... conducive to human felicity, he would have bestowed more than one upon man in his paradisiacal state. Infinite wisdom must have known what was really best; and the inspired narrative shows that infinite goodness pursued every conceivable method of completing the enjoyment of him who was placed, both in point of capacity and authority, at ...
— Female Scripture Biographies, Vol. I • Francis Augustus Cox

... way of wooing, inopportune, fatal as any method he possibly could have found, moreover a cruel, unseemly thing to do, here and with her situated thus. ...
— The Covered Wagon • Emerson Hough

... of nursing infancy in this little dominion of poverty, are truly defective. It is to be feared the method intended to train up inhabitants for the earth, annually furnishes the regions of ...
— An History of Birmingham (1783) • William Hutton

... this fantasy? Do you expect us to accept your proposal on the basis of nothing more than words? And the technique you describe. It has never been used, never even considered as a legitimate method of battle!" ...
— The Women-Stealers of Thrayx • Fox B. Holden

... in its official tables of comparative statistics, regrets its inability to draw satisfactory conclusions regarding the United States of America, because that nation has not yet attained to any scientific method of treating the subject. Patriotism may wince; but let us not haughtily demand any explanation from our sneering little neighbor. Explanations might be embarrassing. For the ...
— McClure's Magazine, Vol. XXXI, No. 3, July 1908. • Various

... The method according to which Germany will make war is determined by these premises. War is a return to the state of nature. Germany yields to this temporary retrogression because she has to do with people of an inferior ...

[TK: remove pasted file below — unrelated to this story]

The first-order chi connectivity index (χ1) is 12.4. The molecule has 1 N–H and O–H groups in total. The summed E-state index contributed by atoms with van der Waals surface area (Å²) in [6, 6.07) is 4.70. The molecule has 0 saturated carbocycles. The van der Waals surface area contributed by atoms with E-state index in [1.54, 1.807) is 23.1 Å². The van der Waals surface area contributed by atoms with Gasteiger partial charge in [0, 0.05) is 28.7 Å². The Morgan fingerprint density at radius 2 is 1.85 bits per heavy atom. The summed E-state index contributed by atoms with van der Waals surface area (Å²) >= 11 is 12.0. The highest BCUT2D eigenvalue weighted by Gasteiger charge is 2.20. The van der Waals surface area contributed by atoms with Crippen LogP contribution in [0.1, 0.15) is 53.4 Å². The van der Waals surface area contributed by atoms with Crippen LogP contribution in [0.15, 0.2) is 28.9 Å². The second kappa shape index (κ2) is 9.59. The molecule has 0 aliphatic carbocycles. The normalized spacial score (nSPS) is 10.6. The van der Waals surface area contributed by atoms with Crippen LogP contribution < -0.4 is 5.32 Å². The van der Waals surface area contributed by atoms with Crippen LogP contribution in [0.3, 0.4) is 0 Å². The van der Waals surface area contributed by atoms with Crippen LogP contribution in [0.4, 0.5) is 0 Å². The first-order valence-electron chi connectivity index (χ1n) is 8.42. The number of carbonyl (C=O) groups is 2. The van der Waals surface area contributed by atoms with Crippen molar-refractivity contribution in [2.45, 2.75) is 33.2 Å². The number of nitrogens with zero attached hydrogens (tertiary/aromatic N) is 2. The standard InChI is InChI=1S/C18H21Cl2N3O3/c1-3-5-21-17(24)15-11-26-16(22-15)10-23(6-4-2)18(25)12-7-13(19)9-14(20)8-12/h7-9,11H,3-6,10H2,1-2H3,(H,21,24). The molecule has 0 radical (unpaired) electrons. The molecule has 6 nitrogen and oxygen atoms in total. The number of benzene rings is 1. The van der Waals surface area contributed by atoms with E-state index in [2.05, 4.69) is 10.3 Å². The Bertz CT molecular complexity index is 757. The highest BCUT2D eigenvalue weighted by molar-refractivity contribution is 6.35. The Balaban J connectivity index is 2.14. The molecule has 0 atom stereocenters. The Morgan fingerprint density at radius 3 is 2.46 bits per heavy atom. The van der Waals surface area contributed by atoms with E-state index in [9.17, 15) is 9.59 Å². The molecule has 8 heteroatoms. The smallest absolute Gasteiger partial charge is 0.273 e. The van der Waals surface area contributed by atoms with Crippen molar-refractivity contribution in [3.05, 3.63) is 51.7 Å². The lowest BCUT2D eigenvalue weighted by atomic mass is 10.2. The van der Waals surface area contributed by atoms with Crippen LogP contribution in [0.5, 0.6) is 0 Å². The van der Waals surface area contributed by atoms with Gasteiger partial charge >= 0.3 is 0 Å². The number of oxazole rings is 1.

— New York Times, Current History, Vol 1, Issue 1 - From the Beginning to March, 1915 With Index • Various

... from being able to defend himself or escape from a robber, is much more likely to be in league with him." There is perhaps room for suspicion that Mr. Palmer was painting the post-boy service as black as possible, for he was then advocating another method of conveying the mails; but he was not alone in his adverse criticism. An official in Scotland thus described the service in 1799: "It is impossible to obtain any other contractors to ride the mails at 3d. out, or ...
— A Hundred Years by Post - A Jubilee Retrospect • J. Wilson Hyde

... a fee! Long contemplation of this structure from my study window has printed every comic detail on my brain. It starts off at the ground level to be an imitation of the Doge’s Palace (a neat and appropriate idea in itself for a Broadway shop). At the second story, following the usual New York method, it reverts to a design suggestive of a county jail (the Palace and the Prison), with here and there a balcony hung out, emblematical, doubtless, of the inmates’ wash and bedding. At the ninth floor the repentant architect ...
— The Ways of Men • Eliot Gregory

... valley it seemed to them to be a reality embodying in the fairest dreams of all those who had spoken of the New World and its dazzling glories. They passed along one of the causeways which constituted the only method of approach to the city, and as they entered, they were met by Montezuma himself, in all his royal state. Bowing to what seemed the inevitable, he admitted them to the capital, gave them a royal palace for their quarters, and entertained them well. After a week, however, ...
— The World's Greatest Books, Vol XII. - Modern History • Arthur Mee